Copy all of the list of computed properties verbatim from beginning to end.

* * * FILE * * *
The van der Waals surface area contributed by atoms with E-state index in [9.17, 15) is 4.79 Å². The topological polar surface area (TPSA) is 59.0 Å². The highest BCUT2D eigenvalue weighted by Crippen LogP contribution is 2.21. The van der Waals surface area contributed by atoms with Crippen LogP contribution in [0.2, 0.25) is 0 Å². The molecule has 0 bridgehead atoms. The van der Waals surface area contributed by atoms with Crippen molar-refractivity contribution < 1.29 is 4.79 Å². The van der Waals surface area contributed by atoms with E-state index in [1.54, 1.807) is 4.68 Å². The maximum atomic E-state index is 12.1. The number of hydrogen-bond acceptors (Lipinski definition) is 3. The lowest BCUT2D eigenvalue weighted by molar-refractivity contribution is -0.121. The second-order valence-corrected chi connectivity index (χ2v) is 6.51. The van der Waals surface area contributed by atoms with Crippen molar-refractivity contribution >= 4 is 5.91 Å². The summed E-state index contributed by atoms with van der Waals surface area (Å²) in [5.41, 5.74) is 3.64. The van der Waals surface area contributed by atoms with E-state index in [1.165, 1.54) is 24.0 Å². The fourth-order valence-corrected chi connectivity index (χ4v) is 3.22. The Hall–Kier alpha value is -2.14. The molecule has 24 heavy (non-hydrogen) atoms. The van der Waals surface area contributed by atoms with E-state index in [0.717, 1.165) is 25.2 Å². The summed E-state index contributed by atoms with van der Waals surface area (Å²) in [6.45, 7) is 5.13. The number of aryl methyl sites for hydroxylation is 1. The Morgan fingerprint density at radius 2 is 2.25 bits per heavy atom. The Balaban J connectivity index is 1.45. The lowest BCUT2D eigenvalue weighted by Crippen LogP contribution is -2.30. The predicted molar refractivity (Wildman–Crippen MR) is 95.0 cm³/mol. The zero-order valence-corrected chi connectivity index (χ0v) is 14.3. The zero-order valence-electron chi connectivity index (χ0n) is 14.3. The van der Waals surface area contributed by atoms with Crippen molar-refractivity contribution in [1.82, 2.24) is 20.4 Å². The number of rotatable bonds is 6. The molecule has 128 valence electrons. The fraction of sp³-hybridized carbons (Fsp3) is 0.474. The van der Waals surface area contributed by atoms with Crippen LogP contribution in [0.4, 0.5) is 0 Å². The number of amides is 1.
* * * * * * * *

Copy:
The van der Waals surface area contributed by atoms with E-state index in [9.17, 15) is 4.79 Å². The topological polar surface area (TPSA) is 59.0 Å². The highest BCUT2D eigenvalue weighted by Crippen LogP contribution is 2.21. The van der Waals surface area contributed by atoms with Crippen LogP contribution in [0.2, 0.25) is 0 Å². The molecule has 0 bridgehead atoms. The van der Waals surface area contributed by atoms with Crippen molar-refractivity contribution < 1.29 is 4.79 Å². The van der Waals surface area contributed by atoms with E-state index in [1.54, 1.807) is 4.68 Å². The maximum atomic E-state index is 12.1. The number of hydrogen-bond acceptors (Lipinski definition) is 3. The lowest BCUT2D eigenvalue weighted by molar-refractivity contribution is -0.121. The second-order valence-corrected chi connectivity index (χ2v) is 6.51. The van der Waals surface area contributed by atoms with Crippen molar-refractivity contribution >= 4 is 5.91 Å². The summed E-state index contributed by atoms with van der Waals surface area (Å²) in [5.41, 5.74) is 3.64. The van der Waals surface area contributed by atoms with E-state index in [1.165, 1.54) is 24.0 Å². The fourth-order valence-corrected chi connectivity index (χ4v) is 3.22. The Hall–Kier alpha value is -2.14. The molecule has 24 heavy (non-hydrogen) atoms. The van der Waals surface area contributed by atoms with E-state index in [0.717, 1.165) is 25.2 Å². The summed E-state index contributed by atoms with van der Waals surface area (Å²) in [6.45, 7) is 5.13. The number of aryl methyl sites for hydroxylation is 1. The Morgan fingerprint density at radius 2 is 2.25 bits per heavy atom. The Balaban J connectivity index is 1.45. The lowest BCUT2D eigenvalue weighted by Crippen LogP contribution is -2.30. The predicted molar refractivity (Wildman–Crippen MR) is 95.0 cm³/mol. The zero-order valence-corrected chi connectivity index (χ0v) is 14.3. The zero-order valence-electron chi connectivity index (χ0n) is 14.3. The van der Waals surface area contributed by atoms with Crippen molar-refractivity contribution in [1.82, 2.24) is 20.4 Å². The number of rotatable bonds is 6. The molecule has 128 valence electrons. The fraction of sp³-hybridized carbons (Fsp3) is 0.474. The van der Waals surface area contributed by atoms with Crippen LogP contribution in [0.4, 0.5) is 0 Å². The number of amides is 1.